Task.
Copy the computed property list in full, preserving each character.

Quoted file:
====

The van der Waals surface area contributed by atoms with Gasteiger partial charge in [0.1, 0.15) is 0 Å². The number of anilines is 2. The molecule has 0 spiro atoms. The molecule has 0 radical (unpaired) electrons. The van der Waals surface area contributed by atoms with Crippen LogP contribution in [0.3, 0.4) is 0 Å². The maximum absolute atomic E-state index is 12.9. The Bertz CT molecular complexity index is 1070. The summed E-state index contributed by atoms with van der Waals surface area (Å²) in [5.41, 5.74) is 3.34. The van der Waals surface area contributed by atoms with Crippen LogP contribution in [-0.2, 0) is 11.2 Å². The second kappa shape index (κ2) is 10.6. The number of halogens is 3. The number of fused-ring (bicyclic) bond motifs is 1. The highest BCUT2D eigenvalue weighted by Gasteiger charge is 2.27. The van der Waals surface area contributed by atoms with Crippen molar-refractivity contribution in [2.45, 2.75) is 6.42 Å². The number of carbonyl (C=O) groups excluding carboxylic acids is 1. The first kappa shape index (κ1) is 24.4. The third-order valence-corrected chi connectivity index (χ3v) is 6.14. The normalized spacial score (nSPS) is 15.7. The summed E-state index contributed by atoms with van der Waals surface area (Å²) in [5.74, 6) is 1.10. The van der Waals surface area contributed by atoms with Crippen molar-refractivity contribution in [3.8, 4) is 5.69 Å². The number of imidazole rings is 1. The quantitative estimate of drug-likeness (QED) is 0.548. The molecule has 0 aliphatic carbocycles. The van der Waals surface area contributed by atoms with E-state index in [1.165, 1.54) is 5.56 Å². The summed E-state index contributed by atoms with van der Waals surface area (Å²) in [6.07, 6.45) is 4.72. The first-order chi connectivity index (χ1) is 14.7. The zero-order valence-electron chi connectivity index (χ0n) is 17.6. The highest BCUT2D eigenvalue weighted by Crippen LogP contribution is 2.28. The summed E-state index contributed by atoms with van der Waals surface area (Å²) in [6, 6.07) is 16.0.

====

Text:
The van der Waals surface area contributed by atoms with Gasteiger partial charge in [0.1, 0.15) is 0 Å². The number of anilines is 2. The molecule has 0 spiro atoms. The molecule has 0 radical (unpaired) electrons. The van der Waals surface area contributed by atoms with Crippen LogP contribution in [0.3, 0.4) is 0 Å². The maximum absolute atomic E-state index is 12.9. The Bertz CT molecular complexity index is 1070. The summed E-state index contributed by atoms with van der Waals surface area (Å²) in [5.41, 5.74) is 3.34. The van der Waals surface area contributed by atoms with Crippen LogP contribution in [-0.2, 0) is 11.2 Å². The second kappa shape index (κ2) is 10.6. The number of halogens is 3. The number of fused-ring (bicyclic) bond motifs is 1. The highest BCUT2D eigenvalue weighted by Gasteiger charge is 2.27. The van der Waals surface area contributed by atoms with Crippen molar-refractivity contribution in [2.45, 2.75) is 6.42 Å². The number of carbonyl (C=O) groups excluding carboxylic acids is 1. The first kappa shape index (κ1) is 24.4. The third-order valence-corrected chi connectivity index (χ3v) is 6.14. The normalized spacial score (nSPS) is 15.7. The summed E-state index contributed by atoms with van der Waals surface area (Å²) in [5.74, 6) is 1.10. The van der Waals surface area contributed by atoms with Crippen molar-refractivity contribution in [3.8, 4) is 5.69 Å². The number of imidazole rings is 1. The quantitative estimate of drug-likeness (QED) is 0.548. The molecule has 0 aliphatic carbocycles. The van der Waals surface area contributed by atoms with E-state index in [1.165, 1.54) is 5.56 Å². The summed E-state index contributed by atoms with van der Waals surface area (Å²) in [6.07, 6.45) is 4.72. The first-order chi connectivity index (χ1) is 14.7. The zero-order valence-electron chi connectivity index (χ0n) is 17.6. The highest BCUT2D eigenvalue weighted by Crippen LogP contribution is 2.28. The summed E-state index contributed by atoms with van der Waals surface area (Å²) in [6, 6.07) is 16.0.